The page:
Helping credit customers become more financially literate about credit and debt issues can be difficult, especially when delinquency and collections come into play. But, these difficulties certainly are not due to a lack of resources. Consumers can turn almost anywhere for instant financial information. And, despite all the available information, the answers aren’t always clear for customers.

Lenders and collection agents are well positioned to help consumers make sense of it all. That’s good news! When handled appropriately, consumer finance education can be a powerful tool for increasing receivables, reducing compliance risk, and producing stronger customer relationships.

Findings support a push for more customized education to maintain interest and increase engagement.

But, what’s the best way to help customers navigate a vast information landscape for the right data and guidance at the right time? And how does a consultative approach enhance the customer relationship and ultimately lead to contact success?

This is the first in a three-part blog series on the value of educating credit customers. In this series, we provide insights on customizing your approach to consumer education, making adjustments based on the type of loan, and the importance of a long-term commitment to consumer education.

Why Customize?

ARM professionals increasingly realize that they must design their education and counseling efforts with the understanding that not all debts — and not all debtors — are the same. Regulations require collections agents to inform customers of the amount and nature of a debt, and that’s simply a starting point. There’s a very high bar for ARM professionals in communicating clearly and fairly about the intricate web of consumer debt options, rights, and responsibilities. A customized engagement strategy built around adaptability can present customers with data and options formatted to meet specific needs and circumstances.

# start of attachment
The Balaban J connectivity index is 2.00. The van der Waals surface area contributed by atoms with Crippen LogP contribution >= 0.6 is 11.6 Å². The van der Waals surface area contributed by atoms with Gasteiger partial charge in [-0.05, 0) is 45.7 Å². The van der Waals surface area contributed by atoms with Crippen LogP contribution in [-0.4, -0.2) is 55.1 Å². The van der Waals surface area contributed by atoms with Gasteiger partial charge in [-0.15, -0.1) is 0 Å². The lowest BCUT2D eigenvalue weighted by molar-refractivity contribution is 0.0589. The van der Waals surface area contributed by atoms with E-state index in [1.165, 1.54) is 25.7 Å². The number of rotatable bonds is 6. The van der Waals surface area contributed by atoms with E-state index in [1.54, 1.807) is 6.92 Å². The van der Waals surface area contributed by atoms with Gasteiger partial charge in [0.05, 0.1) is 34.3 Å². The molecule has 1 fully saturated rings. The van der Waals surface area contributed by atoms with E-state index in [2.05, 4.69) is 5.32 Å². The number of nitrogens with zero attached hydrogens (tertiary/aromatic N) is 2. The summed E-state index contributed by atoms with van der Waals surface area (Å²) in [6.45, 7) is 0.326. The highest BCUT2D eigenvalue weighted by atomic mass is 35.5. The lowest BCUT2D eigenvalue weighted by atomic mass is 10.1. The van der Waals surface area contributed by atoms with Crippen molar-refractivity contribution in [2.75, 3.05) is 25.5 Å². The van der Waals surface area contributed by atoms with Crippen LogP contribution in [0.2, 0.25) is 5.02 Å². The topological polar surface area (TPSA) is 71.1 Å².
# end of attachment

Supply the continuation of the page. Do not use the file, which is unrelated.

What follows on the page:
As an example, federal student loan programs require entrance and exit counseling sessions covering a wide variety of loans

[i]. A review of howvarious students complete these sessions revealed a ’click dynamic‘ in which students lost interest upon reaching information that didn’t seem relevant to their specific situation. Findings support a push for more customized education to maintain interest and increase engagement[ii].

Getting Started

For an ARM operation to support a consumer education strategy, agent training is a key consideration. Multiple touch points and circumstances call for skilled agents who can adjust to situations. Organizations should train call center agents and the people who oversee chat, text, and other written communication to practice active listening and look for teachable moments. Agents should be able to adjust the sense of urgency to the situation. Sometimes their first job may be to ‘put out the fire,’ with a subsequent pivot to money management skills for avoiding future problems. Agents need to know how to meet consumers where they are — and that takes training.

Agents need to know how to meet consumers where they are — and that takes training.

Finding the Right Balance

For all the benefits of customizing consumer education, collections is still about volume and contact success rates. CRM systems can help you reach the right person at the right time, providing personal attention through one-on-one conversations. However, the key to handling a heavier workload, with highly-tailored conversations, is in organizing your processes. Taking the time to optimize your operations with customer segmentation tools will yield a more efficient call strategy for your agents. Leveraging detailed analytics to identify particular customer segments allows your teams to provide personal attention through more relevant communications.

No matter the industry, a customized education-inclusive approach to ARM strategy, resources, and support can improve customer engagement and lead to more favorable contact outcomes. Once your organization has made a commitment to consumer education, it’s time to think about adjustments based on the industry or loan type that will improve your overall effectiveness. In the next blog post, we’ll address how to tailor credit consumer engagement to the type of debt.